Guide: Configuring a Cisco router for BT Ultrafast Broadband (FTTP)

Disclaimer: In no event will I be liable for any loss or damage including without limitation, indirect or consequential loss or damage, or any loss or damage whatsoever arising from loss of data or profits arising out of, or in connection with, the use of this guide. Please ensure you read the full disclaimer before proceeding. By proceeding you confirm you have read and agree to these terms.

PLEASE READ BEFORE CONTINUING:

If you are a home user; Reconsider using Cisco as a manufacturer for your router. Caution should be taken when considering buying a second hand router. This is due to the new requirement for Cisco Smart licensing which makes it almost impossible to get the correct licenses and support applied to your router if you purchased it second hand.

This guide may be out of date and a new more accurate version is in the works. The last update was 21/01/2021.

As Infinity broadband (FTTC/Fibre to the Cabinet) has been common place for several years there are a number of documents out there to describe how to configure a Cisco router for this service. Ultrafast fibre broadband is a new product offered by BT and as such there isn’t a huge amount of information available as it relates to Cisco however BT have produced a SIN documents ( Suppliers’ Information Notes) to describe the FTTP product just as they have done for the FTTC product. As I moved to Ultrafast broadband when it was available and run a Cisco network at home I have attempted to work out how to configure a cisco router for this service and documented it for others.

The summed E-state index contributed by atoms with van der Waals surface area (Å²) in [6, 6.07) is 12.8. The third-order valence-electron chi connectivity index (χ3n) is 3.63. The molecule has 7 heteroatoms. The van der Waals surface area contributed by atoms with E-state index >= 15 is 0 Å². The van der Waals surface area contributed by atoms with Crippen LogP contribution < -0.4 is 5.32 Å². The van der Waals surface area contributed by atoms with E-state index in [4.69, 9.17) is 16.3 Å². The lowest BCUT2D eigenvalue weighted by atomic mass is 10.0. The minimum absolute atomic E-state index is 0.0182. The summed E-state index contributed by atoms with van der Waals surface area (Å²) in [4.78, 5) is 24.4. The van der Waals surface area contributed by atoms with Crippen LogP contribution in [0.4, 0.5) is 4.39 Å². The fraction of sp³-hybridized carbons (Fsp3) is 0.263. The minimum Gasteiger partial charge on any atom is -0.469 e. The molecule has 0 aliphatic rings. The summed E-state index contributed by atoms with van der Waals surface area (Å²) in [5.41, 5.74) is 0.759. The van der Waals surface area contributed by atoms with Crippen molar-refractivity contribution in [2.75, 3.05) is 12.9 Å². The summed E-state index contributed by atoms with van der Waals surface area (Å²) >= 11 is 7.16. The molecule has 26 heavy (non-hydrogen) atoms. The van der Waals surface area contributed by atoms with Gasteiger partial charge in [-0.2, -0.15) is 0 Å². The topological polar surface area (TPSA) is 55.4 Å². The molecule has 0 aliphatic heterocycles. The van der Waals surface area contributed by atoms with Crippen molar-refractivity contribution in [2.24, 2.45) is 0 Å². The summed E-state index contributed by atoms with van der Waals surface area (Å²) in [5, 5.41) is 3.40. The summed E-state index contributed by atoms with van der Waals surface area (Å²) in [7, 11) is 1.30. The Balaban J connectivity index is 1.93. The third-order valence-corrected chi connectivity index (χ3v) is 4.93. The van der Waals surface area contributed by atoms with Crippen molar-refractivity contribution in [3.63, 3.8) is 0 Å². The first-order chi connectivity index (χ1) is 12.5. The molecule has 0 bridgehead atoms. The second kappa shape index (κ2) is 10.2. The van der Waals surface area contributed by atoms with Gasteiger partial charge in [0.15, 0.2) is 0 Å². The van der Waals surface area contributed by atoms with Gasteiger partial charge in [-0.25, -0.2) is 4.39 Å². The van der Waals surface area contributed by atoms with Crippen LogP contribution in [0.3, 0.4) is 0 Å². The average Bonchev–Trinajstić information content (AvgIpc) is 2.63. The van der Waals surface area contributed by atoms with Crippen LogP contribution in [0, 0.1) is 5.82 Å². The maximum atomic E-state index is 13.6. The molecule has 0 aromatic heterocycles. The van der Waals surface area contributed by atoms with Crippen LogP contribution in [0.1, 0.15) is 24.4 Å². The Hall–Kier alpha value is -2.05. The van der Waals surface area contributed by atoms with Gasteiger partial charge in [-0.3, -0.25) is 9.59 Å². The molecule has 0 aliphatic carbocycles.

If you’re confident with cisco configuration you may chose to skip to the configuration only guide here

The BT SINs discussed below can all be found here:
https://www.openreach.co.uk/orpg/home/helpandsupport/sins/sins.do

In order to make things simpler I will break each element into the following segments:

  • Step 1 – Choosing the right router
  • Step 2 – Understanding how FTTP is delivered
  • Step 3 – Intial configuration of the FTTP
  • Step 4 – Configuration of IPv6
  • Step 5 – Security hardening of the router
  • Step 6 – (Optional) BT TV and Multicast

Step 1 – Choosing the right router

For FTTC the most popular cisco VDSL routers were Cisco 880s and 890s. These are hybrid router/switch devices that aren’t quite a router and aren’t quite a layer 3 switch. The Cisco 880 series (e.g. Cisco C887VA) has a limited throughput capability and when certain features are enabled like NAT, Context Based Access Control (CBAC) or VPN tunnels the performance will restrict throughput to around 20-25mbit/s. The Cisco 890 series (e.g. Cisco C897VA) provide more capability however in the same scenario the throughout could be limited to around 130-140 mbit/s.

The speeds offered under BT ultrafast broadband range far exceed this and so throughput becomes an issue. In my opinion there are three possible solutions:

Solution 1: Offload the features which are most CPU intensive (NAT and CBAC) to another device (like a Pfsense firewall) and route all your traffic through it instead or use Pfsense in place of the router entirely.

Solution 2: Use a more capable dedicated Cisco router such as an ISR4000 since a VDSL interface is no longer required.

Solution 3: Use a Cisco 1100 Series ISR. These are the routers designed to replace the Cisco 897 which are now end of sale. I have gone for this option and will be using a Cisco ISR C1111-8P.

Step 2 – Understanding how FTTP is delivered

In order to provide FTTP a fiber must be run from your local fiber enabled cabinet to your home. Usually this involves the ‘removal’ of your current analogue phoneline. In many cases the analogue line will be used as a fish wire to pull the new fiber line into your premises.